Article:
The former commandant of the Sandhurst military academy today accepted a public apology and "substantial" but undisclosed damages over an article on the Times website headlined "Oh do stop blubbing and shut up."
Mr Justice Eady was told at London's High Court this morning that the article in question described Maj Gen Andrew Ritchie (pictured) as "head honcho" at Sandhurst and went on to claim that he had taken early retirement at 52 and that colleagues reported that the stress of looking after Princes Harry and William had "left him fearing for his health."
Today, though, Maj Gen Ritchie's solicitor, Patricia Burge, told the judge: "The allegations concerning Maj Gen Andrew Ritchie which form the basis of the article are untrue and without any foundation. Unfortunately no attempt was made by the defendants to contact either the claimant or indeed Sandhurst before the story was published in order to check upon the accuracy of the story."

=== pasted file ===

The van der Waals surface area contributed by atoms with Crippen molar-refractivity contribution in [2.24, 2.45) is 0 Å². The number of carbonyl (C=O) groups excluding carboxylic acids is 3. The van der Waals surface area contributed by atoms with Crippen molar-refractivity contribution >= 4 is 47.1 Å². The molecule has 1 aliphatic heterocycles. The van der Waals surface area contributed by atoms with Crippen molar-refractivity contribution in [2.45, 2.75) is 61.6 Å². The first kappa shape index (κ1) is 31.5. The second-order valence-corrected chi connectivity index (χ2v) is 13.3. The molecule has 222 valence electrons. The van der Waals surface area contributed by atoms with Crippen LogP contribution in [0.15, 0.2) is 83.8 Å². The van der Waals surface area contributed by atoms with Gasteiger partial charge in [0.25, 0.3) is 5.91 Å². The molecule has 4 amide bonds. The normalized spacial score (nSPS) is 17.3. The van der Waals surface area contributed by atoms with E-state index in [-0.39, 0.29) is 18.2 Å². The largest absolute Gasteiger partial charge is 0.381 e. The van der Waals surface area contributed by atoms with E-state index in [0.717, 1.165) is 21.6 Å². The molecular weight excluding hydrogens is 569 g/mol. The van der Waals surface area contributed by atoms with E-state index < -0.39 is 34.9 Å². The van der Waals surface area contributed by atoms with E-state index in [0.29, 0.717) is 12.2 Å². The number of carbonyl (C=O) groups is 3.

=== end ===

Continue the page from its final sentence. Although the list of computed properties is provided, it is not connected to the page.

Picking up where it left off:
She continued : "The actual position is that the claimant has neither quit his job at Sandhurst and nor has he been suffering from stress. The claimant in fact held the post of commandant at Sandhurst for some 40 months, which is the longest period in charge for any commandant for some 20 years."
She said a successor to Maj Gen Ritchie was appointed in January last year in accordance with the normal procedure for the planning of the succession of senior positions in the army and he later resigned from the army after being head-hunted for the position as Director of Goodenough College.
"His reasons for leaving the army have absolutely nothing to do with stress, or to do with either of the two princes," said Ms Burge.
"The claimant is a highly trained soldier who prides himself not unnaturally upon his professionalism. He has been trained to deal with stress and has a proven ability to deal with farm more stressful events than running Sandhurst."
She said Times Newspapers now accepted that the allegations were "false and defamatory", apologised, had agreed to pay damages and the general's legal costs.
Photo: Reuters/Toby Melville